All Things Unholy: From Sexual Addiction to Merciful Liberation

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I remember the moment I came to terms with my addiction: the moment I stepped out of denial and into God’s healing light. I had no idea what would happen. I was scared and overwhelmed with guilt and shame. I had gone almost twenty years without openly acknowledging and admitting my addiction. I would tell people I struggled with lust, pornography, and masturbation, but I never believed I was an addict. 

There was no way I was one of those people.

I was five years old when I was abused sexually. After that moment, I became overwhelmed with sexual thoughts and desires. Five years later, it happened again and then I was exposed to my first pornographic movie (on accident). I was looking for Disney’s The Fox and the Hound and when I found the V.H.S. I popped it in and quickly discovered someone had recorded a porno over the original movie. I knew what I had seen was not something good but something drew me to it.

As time went on, I found new ways to feed my curiosity. The internet was relatively new but there were plenty of places to find seedy videos and foster what would become my addictive habit. At the time, I didn’t think what I was doing was wrong. After all, I told myself, “it’s better to just watch it on the internet than to actively engage in it.” My mind began to be consumed with thoughts of lust and sex. And I had no idea how much this would impact my adult life.

I was constantly teased about my weight and how I looked at school. I had little to no friends. Home wasn’t much better. Between my drug-addicted brother, my emotionally abusive stepdad, and my emotionally distant mother, the only solace I found was from a glowing screen in the middle of the night. My strained family relations as well as my lack of acceptance from peers drew me further away from human connection and deeper into the web of lust and addiction.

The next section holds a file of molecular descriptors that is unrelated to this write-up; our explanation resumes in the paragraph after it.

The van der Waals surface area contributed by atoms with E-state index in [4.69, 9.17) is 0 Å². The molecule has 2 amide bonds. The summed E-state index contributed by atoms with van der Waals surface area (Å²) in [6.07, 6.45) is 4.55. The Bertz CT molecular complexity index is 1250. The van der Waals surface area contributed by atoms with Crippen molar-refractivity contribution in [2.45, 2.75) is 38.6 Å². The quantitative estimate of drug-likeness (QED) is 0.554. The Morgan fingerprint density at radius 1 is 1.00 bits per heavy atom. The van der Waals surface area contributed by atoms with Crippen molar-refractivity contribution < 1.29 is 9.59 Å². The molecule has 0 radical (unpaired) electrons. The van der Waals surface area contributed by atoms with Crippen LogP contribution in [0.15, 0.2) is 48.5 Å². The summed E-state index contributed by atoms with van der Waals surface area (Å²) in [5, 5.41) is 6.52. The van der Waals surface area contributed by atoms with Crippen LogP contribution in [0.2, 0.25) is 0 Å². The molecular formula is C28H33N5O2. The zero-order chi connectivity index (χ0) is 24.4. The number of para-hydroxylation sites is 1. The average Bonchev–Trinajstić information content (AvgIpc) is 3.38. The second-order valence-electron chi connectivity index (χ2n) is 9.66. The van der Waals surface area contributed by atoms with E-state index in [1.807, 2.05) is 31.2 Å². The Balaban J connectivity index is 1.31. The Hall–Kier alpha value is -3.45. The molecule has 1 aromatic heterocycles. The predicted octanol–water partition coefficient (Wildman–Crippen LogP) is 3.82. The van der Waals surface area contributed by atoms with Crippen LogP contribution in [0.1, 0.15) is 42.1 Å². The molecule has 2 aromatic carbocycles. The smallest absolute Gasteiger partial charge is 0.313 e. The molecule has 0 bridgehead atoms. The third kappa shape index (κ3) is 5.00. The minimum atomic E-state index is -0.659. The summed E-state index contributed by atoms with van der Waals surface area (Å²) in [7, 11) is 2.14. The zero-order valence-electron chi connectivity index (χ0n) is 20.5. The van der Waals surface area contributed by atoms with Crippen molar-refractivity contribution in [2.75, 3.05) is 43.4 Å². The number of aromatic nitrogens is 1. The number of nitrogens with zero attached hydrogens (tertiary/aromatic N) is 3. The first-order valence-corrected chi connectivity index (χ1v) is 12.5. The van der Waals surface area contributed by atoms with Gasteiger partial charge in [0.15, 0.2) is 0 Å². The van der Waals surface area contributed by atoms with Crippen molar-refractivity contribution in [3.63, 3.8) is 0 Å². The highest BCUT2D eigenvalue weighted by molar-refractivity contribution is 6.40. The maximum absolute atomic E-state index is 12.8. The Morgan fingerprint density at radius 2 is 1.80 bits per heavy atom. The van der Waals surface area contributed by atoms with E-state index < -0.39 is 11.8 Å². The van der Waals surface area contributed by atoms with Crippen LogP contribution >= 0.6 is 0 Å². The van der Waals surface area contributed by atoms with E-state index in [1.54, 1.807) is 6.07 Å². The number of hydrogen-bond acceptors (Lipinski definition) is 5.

Along with my sex addiction, I developed very strong co-dependent tendencies. I would do anything just to feel accepted and loved, even if it meant sacrificing my personal values. While the cognitive dissonance I felt as a teenager was numbed by the fact my peers were usually engaging in the same activities I was, once I joined the Catholic Church it was only a matter of time before my conscience would start to eat away at me.

There are plenty of jokes about “Catholic guilt.” However, I will say that it was this formation of conscience that would—years later—lead me to my “rock bottom” moment. I was confirmed in the Catholic Church in 2010 and took St. John Vianney as my saint. Becoming Catholic was the best decision I had ever made. I absolutely love my faith. I love the Mass, Catholic philosophy and theology, Catholic spirituality, Mary, the Communion of Saints—the list goes on and on. 

However, I was living a double life. On one side was the Ambrose I showed everybody, the zealous convert bent on setting the world on fire with the truths of the Catholic faith. On the other side was the Ambrose obsessed with all things sex- and porn-related, the Ambrose I kept secret until almost a year into my recovery work.

In 2019 I began attending Celebrate Recovery after an argument with my wife got out of hand. I started a “12-step study” with a group there and thought I was good to go. I had a sponsor and people to talk to, but I was sure I was okay and didn’t need help from others. I believed that if I just did what I was supposed to do I would be fine.

I made some progress in the beginning but things didn’t really change. I used my recovery work to try and control my wife as opposed to keeping my side of the fence clean. I kept watching porn and masturbating even though I would try not to. And I was keeping the biggest secret from my wife: an affair I had three years prior that I swore I would never talk about.